So far for our first class I have to read a book entitled Action Research and Reflective Practice, which cost my $140 USD and had to come from England (published by Routledge).  I also have two short personal essays due.  I am posting them here.

I already know my dissertation area, in general.  We have a four-day retreat in a couple of weeks and then a summer class that is mostly online.  This works for me.  I hate driving to or through Atlanta, which is what killed me (almost literally) on my last foray into doctoral work at Georgia State.

My Worst Learning Experience (first writing assignment)

My first thought when contemplating the subject of this essay was to approach it from an academic standpoint:  a class I may have taken or a project I had to complete. Other than a few classes with extremely dry professors, my academic life does not really yield anything note-worthy in terms of horrible learning experiences.  I decided to look elsewhere and remembered how in the year 2000 my husband decided that we were all going to take up snow skiing.
            On Christmas morning he surprised my son, twelve at the time, and me with (secondhand) skis.  A few days later we were trying to maneuver the slopes at Hawk’s Nest in North Carolina.  My first experiences were unpleasant and involved a great deal of falling, facial scrapes, embarrassment, anger, expense, pointless lessons, and uncooperative equipment.  Over the next few years we tried to various ski resorts in the Southeast, mostly North Carolina.  The best we found was Cattaloochee, near Waynesville.  That was the place I finally rode a ski lift to the top, stayed on two legs as I slid off my seat and down a ramp, stayed vertical all the way down the hill, stopped myself somewhat gracefully at the bottom to get in line for the ski lift again, and did so several times over and over.   Mind you, I achieved this after the age of forty-five.  I don’t suggest waiting that long to learn to ski.  Five years old is much better.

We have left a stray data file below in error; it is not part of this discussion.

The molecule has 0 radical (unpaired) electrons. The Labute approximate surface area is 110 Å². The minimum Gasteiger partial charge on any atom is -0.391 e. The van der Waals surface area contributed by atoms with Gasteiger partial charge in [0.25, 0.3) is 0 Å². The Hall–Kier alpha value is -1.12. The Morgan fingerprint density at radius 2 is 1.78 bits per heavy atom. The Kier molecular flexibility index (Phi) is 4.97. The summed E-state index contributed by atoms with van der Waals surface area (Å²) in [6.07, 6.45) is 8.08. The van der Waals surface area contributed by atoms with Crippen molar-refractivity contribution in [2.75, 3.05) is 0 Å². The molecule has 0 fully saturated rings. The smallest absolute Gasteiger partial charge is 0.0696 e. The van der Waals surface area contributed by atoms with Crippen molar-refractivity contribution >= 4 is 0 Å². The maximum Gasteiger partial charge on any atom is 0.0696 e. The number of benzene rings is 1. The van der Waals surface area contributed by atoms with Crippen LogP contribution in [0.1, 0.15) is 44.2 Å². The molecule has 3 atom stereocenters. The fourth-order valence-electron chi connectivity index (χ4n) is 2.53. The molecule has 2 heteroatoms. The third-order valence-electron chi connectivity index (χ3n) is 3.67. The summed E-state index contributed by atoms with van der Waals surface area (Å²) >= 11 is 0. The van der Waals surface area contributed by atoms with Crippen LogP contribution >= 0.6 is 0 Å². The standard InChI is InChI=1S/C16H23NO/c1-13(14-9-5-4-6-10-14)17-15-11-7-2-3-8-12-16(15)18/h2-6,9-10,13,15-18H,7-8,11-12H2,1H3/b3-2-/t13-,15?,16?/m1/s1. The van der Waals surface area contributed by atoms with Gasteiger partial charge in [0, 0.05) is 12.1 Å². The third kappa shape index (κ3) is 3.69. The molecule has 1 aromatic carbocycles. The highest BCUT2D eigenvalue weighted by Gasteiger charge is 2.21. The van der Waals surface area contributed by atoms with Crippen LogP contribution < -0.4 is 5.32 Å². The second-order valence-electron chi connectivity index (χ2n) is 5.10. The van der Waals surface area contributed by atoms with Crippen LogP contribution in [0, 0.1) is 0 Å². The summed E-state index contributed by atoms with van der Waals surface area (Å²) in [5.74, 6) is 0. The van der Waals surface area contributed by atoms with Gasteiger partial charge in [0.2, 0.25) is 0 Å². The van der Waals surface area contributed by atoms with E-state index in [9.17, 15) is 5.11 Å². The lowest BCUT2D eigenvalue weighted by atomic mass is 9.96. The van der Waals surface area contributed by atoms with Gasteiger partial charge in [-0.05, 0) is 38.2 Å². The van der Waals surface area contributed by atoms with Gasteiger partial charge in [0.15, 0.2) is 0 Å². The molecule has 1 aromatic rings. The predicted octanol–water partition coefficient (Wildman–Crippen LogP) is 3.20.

Despite eventual success in the fourth year of our skiing adventures, I consider this one of my worst, if not the worst, learning experience for several reasons.  First, I had very little motivation to pursue the sport.  Skiing is an expensive hobby—outrageously so.  Skiing is a dangerous activity.  Skiing is inconvenient; it involves wearing heavy boots that make walking nearly impossible, waiting in long lines for a chance to get on the lift, and carrying heavy equipment; also, it has to be done in the cold, and I moved from Maryland to Georgia to avoid cold weather.  My only motivation early on was maintaining marital bliss, thinking it would be good for our son to learn, and fulfilling my general desire to try new activities.
            The second reason that learning to ski was not a good learning experience is that, well, I fell down a lot.  On my face.On the back of my head.On other body parts.  Blood appeared.  Any learning activity that involves blood flow cannot be good.
            The third reason is that my son hated it.  His father is agile and had skied a great deal in his early twenties when he lived in Colorado.  My son, raised in North Georgia, likes basketball and golf.  His bad attitude did not help.    Additionally, skiing in Colorado is not skiing in North Carolina—the conditions are much different.  So my husband ended up complaining a good bit, which added to the negativity.
            I haven’t been in a pair of ski boots in years, so all that learning was for naught.  That is the last reason it was the worst learning experience:  I learned to do something that has no practical application in my life anymore, and at this point I probably could not even hope to ski.